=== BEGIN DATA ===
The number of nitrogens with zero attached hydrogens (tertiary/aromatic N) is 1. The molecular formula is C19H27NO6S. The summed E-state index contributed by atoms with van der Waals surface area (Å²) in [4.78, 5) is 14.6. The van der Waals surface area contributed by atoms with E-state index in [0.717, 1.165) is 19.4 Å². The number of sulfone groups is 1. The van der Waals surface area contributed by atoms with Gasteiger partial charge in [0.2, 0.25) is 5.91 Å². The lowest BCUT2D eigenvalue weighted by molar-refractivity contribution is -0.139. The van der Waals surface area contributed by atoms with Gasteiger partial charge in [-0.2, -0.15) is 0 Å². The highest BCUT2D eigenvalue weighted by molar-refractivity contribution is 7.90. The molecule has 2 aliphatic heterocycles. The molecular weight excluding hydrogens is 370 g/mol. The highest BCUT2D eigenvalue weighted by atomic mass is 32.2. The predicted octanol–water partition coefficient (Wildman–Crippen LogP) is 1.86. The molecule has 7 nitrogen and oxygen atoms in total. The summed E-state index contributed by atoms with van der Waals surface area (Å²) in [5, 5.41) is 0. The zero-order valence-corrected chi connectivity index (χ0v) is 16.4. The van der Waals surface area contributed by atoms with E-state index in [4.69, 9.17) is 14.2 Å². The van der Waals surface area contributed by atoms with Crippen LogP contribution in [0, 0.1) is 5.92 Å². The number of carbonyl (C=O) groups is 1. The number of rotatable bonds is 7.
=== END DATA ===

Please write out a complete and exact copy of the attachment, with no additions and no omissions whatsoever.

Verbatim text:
The number of nitrogens with zero attached hydrogens (tertiary/aromatic N) is 1. The molecular formula is C19H27NO6S. The summed E-state index contributed by atoms with van der Waals surface area (Å²) in [4.78, 5) is 14.6. The van der Waals surface area contributed by atoms with E-state index in [0.717, 1.165) is 19.4 Å². The number of sulfone groups is 1. The van der Waals surface area contributed by atoms with Gasteiger partial charge in [0.2, 0.25) is 5.91 Å². The lowest BCUT2D eigenvalue weighted by molar-refractivity contribution is -0.139. The van der Waals surface area contributed by atoms with Gasteiger partial charge in [-0.2, -0.15) is 0 Å². The highest BCUT2D eigenvalue weighted by molar-refractivity contribution is 7.90. The molecule has 2 aliphatic heterocycles. The molecular weight excluding hydrogens is 370 g/mol. The highest BCUT2D eigenvalue weighted by atomic mass is 32.2. The predicted octanol–water partition coefficient (Wildman–Crippen LogP) is 1.86. The molecule has 7 nitrogen and oxygen atoms in total. The summed E-state index contributed by atoms with van der Waals surface area (Å²) in [5, 5.41) is 0. The zero-order valence-corrected chi connectivity index (χ0v) is 16.4. The van der Waals surface area contributed by atoms with E-state index in [4.69, 9.17) is 14.2 Å². The van der Waals surface area contributed by atoms with Crippen LogP contribution in [0, 0.1) is 5.92 Å². The number of carbonyl (C=O) groups is 1. The number of rotatable bonds is 7.